Breaking The Waves


Agony and ecstasy and more agony in von Trier's masterpiece

“A simply love story,” is Lars von Trier’s own description of Breaking The Waves. And, knowing that trickster-provocateur of Danish cinema as we do, we’d have to have brains of purest Gouda to take his words at face value. There is, of course, nothing in the least simplistic about his 1996 Cannes Grand Prix winner, a melodrama that looks like a documentary.

Philosophically complex, spiritual but anti-religious, harrowing yet hopeful… the first instalment in the director’s ‘Golden Heart Trilogy’ (followed by 1998’s The Idiots and 2000’s Dancer In The Dark) essentially sees him pulling apart this ‘faith’ stuff to see what makes it tick. And, OK, yes, fundamentally it’s also a simple love story. A pretty unique one.

Set amid a remote ’70s Scottish coastal community, it sees childlike Bess McNeill (Emily Watson) marrying an ‘outsider’, Stellan Skarsgård’s easy-going oil rigger Jan – immediately incurring the displeasure of the grim Calvinist Elders. All birds-nest beards and brimstone, these killjoys have even removed their own church bells, lest their happy jangly peals inadvertently put the fun back in fundamentalism.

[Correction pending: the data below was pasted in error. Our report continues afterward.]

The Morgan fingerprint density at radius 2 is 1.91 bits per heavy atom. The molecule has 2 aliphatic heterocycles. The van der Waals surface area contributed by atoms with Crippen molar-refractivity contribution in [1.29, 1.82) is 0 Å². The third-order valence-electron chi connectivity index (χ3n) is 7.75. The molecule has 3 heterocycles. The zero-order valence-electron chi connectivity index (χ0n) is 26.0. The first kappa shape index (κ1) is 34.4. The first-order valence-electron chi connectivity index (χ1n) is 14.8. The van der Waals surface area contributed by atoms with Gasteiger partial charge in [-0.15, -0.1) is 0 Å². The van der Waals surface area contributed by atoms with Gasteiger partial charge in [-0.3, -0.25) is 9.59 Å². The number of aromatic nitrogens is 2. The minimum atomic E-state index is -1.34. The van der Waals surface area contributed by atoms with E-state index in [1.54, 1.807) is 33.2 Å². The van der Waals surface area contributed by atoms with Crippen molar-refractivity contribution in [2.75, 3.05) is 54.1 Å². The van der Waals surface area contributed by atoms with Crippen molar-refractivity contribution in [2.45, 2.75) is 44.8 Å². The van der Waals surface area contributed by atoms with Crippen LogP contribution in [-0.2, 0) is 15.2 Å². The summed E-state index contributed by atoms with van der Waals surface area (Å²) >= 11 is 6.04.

When Jan’s paralysed in an accident, a guilt-ridden, mentally unstable Bess agrees to his possibly brain-damaged request for her to take lovers and report back, so they might continue to make love by proxy. For Bess, devotion to her man equals devotion to God, and she proceeds to prostitute/martyr herself to try and restore him. No spoilers, but it doesn’t end well.

Shot on a seasick camera with the colour virtually bled out, it’s a shattering experience made unforgettable by Watson’s astonishing screen debut. Whether howling at the sea, beaming with delight at her new husband’s post-coital snoring, or speaking with God (and answering herself back in His voice) like a little girl talking to herself on a toy telephone; all the while her eyes gleam like misted headlamps in the Hebridean fog.

Compared with some of von Trier’s later provocations – the graphic mutilations and talking fox of Antichrist spring to mind – it’s all strangely dignified. There’s an overriding humanity here that’s missing from some of those subsequent films, beautifully encapsulated in a casual exchange between the two lovers, in the days before it all goes horribly wrong. “I like church bells,” sighs Bess wistfully. “Let’s put them back again.”

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